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Wildlife Wednesdays: See ‘Spot’ Swim at The Seas with Nemo & Friends

The animal care team at The Seas with Nemo & Friends welcomed a pup of a different sort to the Epcot family. A spotted female eagle ray baby (the babies are called “pups”) was born on March 16.

The Seas With Nemo & Friends Welcomed the Newest Spotted Eagle Ray Pup to Disney’s Animal Kingdom

Both the 160-pound mom and 5-pound baby are being cared for backstage at The Seas, but Mom will be back in guest view in the 5.7 million gallon saltwater main aquarium within the next few weeks and baby will follow soon after.

The pup passed her baby wellness exam with flying colors. Now, the team is monitoring her growth and training her to come to a target for feeding – her food includes clams, mussels, shrimp, squid and a special vitamin supplement.

The Seas With Nemo & Friends Welcomed the Newest Spotted Eagle Ray Pup to Disney’s Animal Kingdom

The Seas animal care team reports that this is the second time that this mom has given birth. They are thrilled because the spotted eagle ray is a challenging animal to breed and the breeding program at The Seas is contributing to knowledge of this species’ life history to help protect them in the wild. Eagle rays, which are found worldwide in subtropical and temperate seas, are a protected species in Florida.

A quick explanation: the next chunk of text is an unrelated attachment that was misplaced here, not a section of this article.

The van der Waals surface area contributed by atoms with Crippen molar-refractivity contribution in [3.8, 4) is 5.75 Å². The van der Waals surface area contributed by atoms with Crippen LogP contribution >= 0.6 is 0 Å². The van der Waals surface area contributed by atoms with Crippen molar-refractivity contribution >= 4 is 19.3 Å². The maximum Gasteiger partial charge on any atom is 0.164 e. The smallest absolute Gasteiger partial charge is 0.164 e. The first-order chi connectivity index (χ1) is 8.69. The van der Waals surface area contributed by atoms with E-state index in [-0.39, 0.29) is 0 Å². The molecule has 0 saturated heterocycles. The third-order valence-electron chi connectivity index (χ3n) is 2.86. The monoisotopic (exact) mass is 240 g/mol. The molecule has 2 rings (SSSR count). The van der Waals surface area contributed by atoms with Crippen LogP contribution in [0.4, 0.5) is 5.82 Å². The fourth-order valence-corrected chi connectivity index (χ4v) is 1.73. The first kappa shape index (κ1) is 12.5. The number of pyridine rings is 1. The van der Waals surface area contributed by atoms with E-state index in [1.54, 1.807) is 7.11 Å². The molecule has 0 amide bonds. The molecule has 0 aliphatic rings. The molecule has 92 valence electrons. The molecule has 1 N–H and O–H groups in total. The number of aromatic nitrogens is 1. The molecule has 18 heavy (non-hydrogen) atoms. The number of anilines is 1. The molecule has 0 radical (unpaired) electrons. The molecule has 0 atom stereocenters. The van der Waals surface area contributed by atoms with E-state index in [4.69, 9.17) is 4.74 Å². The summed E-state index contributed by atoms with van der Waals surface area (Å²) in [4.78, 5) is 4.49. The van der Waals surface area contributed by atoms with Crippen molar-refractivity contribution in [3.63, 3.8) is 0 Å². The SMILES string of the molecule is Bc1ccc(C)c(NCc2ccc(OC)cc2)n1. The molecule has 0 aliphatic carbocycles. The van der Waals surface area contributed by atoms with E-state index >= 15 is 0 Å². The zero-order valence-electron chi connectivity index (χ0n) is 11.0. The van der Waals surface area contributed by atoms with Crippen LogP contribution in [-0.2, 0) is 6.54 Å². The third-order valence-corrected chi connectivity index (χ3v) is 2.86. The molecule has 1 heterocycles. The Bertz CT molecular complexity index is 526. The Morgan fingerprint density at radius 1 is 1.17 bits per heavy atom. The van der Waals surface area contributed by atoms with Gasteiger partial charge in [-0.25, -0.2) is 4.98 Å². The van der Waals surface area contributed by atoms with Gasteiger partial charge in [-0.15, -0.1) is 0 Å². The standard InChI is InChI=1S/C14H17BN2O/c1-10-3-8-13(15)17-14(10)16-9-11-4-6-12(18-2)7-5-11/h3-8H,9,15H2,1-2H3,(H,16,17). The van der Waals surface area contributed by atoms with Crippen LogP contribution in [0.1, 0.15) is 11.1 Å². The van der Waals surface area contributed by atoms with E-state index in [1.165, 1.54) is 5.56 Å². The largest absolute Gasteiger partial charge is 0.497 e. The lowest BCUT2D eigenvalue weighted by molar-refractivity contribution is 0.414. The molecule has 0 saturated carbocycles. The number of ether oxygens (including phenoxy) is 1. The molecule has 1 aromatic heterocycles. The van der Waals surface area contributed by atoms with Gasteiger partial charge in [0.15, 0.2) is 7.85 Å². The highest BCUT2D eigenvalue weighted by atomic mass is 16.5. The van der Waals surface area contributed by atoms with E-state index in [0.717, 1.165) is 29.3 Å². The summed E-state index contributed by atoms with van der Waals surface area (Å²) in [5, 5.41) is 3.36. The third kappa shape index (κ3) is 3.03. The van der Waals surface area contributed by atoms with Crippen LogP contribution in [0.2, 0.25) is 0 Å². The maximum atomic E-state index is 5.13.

Spotted Eagle Ray Fun Facts:

  • Spotted eagle rays, which can have an eight-foot wingspan, are known to “fly” out of the water.
  • Their spots can be used to identify individual animals.
  • Plates in their mouths are modified teeth, which they use to eat shellfish.


  • How exciting. Learned something new today. Do they usually have one pup at a time? Are there species in the tank that can threaten the young pup and is that why she is not in the main tank? I’m assuming the pups are on their own after they are born?

    • So glad you enjoyed the post! To answer your questions: The Seas animal care team said they typically see two pups to a litter. During the first few weeks after they are born, the pups are kept separate for their protection and for training, which helps us with their care. In the wild, eagle ray moms do not provide care after the pups are born. The pups just swim away.

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